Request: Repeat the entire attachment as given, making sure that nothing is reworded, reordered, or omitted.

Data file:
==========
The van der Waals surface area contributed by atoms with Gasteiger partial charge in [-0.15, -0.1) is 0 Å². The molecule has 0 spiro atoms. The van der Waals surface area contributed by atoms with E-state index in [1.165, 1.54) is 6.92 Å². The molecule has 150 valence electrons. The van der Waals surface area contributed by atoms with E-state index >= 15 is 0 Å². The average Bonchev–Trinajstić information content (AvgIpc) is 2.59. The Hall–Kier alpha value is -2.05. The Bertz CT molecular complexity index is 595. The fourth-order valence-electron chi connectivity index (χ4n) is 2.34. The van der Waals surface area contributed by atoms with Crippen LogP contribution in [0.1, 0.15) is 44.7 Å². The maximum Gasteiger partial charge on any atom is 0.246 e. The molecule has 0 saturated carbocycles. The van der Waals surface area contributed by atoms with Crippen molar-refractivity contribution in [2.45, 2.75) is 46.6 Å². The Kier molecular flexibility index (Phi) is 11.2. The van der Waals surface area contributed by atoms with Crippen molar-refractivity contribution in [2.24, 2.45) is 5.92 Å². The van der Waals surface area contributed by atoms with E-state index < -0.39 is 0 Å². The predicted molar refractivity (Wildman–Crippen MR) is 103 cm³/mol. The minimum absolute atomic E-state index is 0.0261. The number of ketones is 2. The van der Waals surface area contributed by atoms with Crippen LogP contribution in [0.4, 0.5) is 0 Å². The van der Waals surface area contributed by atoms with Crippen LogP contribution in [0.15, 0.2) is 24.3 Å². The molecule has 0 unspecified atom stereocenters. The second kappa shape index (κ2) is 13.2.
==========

The van der Waals surface area contributed by atoms with Gasteiger partial charge in [-0.15, -0.1) is 0 Å². The molecule has 0 spiro atoms. The van der Waals surface area contributed by atoms with E-state index in [1.165, 1.54) is 6.92 Å². The molecule has 150 valence electrons. The van der Waals surface area contributed by atoms with E-state index >= 15 is 0 Å². The average Bonchev–Trinajstić information content (AvgIpc) is 2.59. The Hall–Kier alpha value is -2.05. The Bertz CT molecular complexity index is 595. The fourth-order valence-electron chi connectivity index (χ4n) is 2.34. The van der Waals surface area contributed by atoms with Crippen LogP contribution in [0.1, 0.15) is 44.7 Å². The maximum Gasteiger partial charge on any atom is 0.246 e. The molecule has 0 saturated carbocycles. The van der Waals surface area contributed by atoms with Crippen molar-refractivity contribution in [2.45, 2.75) is 46.6 Å². The Kier molecular flexibility index (Phi) is 11.2. The van der Waals surface area contributed by atoms with Crippen molar-refractivity contribution in [2.24, 2.45) is 5.92 Å². The van der Waals surface area contributed by atoms with E-state index < -0.39 is 0 Å². The predicted molar refractivity (Wildman–Crippen MR) is 103 cm³/mol. The minimum absolute atomic E-state index is 0.0261. The number of ketones is 2. The van der Waals surface area contributed by atoms with Crippen LogP contribution in [0.4, 0.5) is 0 Å². The van der Waals surface area contributed by atoms with Crippen LogP contribution in [0.15, 0.2) is 24.3 Å². The molecule has 0 unspecified atom stereocenters. The second kappa shape index (κ2) is 13.2.